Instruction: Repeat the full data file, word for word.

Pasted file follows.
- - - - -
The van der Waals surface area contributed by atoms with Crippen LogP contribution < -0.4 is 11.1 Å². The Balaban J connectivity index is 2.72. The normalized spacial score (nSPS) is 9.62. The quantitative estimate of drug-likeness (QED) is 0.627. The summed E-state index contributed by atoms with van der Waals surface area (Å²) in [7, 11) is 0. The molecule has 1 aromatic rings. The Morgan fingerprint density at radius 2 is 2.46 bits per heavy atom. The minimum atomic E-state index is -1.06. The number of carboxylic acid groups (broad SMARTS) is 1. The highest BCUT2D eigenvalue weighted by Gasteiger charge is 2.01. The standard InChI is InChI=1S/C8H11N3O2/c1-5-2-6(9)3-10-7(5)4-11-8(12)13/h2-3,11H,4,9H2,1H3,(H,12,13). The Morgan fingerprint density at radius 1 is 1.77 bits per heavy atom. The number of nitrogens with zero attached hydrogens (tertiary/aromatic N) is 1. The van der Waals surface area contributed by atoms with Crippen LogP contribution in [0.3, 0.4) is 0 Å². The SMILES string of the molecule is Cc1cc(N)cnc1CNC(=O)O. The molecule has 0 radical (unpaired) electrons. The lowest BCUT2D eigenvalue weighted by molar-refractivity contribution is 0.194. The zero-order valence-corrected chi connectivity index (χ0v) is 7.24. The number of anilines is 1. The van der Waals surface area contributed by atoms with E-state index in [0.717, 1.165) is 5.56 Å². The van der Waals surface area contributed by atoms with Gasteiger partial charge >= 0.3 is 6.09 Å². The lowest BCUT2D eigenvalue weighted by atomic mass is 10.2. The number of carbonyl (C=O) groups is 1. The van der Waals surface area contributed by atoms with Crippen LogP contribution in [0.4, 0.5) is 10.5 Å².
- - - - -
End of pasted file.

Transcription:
The van der Waals surface area contributed by atoms with Crippen LogP contribution < -0.4 is 11.1 Å². The Balaban J connectivity index is 2.72. The normalized spacial score (nSPS) is 9.62. The quantitative estimate of drug-likeness (QED) is 0.627. The summed E-state index contributed by atoms with van der Waals surface area (Å²) in [7, 11) is 0. The molecule has 1 aromatic rings. The Morgan fingerprint density at radius 2 is 2.46 bits per heavy atom. The minimum atomic E-state index is -1.06. The number of carboxylic acid groups (broad SMARTS) is 1. The highest BCUT2D eigenvalue weighted by Gasteiger charge is 2.01. The standard InChI is InChI=1S/C8H11N3O2/c1-5-2-6(9)3-10-7(5)4-11-8(12)13/h2-3,11H,4,9H2,1H3,(H,12,13). The Morgan fingerprint density at radius 1 is 1.77 bits per heavy atom. The number of nitrogens with zero attached hydrogens (tertiary/aromatic N) is 1. The van der Waals surface area contributed by atoms with Crippen LogP contribution in [0.3, 0.4) is 0 Å². The SMILES string of the molecule is Cc1cc(N)cnc1CNC(=O)O. The molecule has 0 radical (unpaired) electrons. The lowest BCUT2D eigenvalue weighted by molar-refractivity contribution is 0.194. The zero-order valence-corrected chi connectivity index (χ0v) is 7.24. The number of anilines is 1. The van der Waals surface area contributed by atoms with E-state index in [0.717, 1.165) is 5.56 Å². The van der Waals surface area contributed by atoms with Gasteiger partial charge >= 0.3 is 6.09 Å². The lowest BCUT2D eigenvalue weighted by atomic mass is 10.2. The number of carbonyl (C=O) groups is 1. The van der Waals surface area contributed by atoms with Crippen LogP contribution in [0.4, 0.5) is 10.5 Å².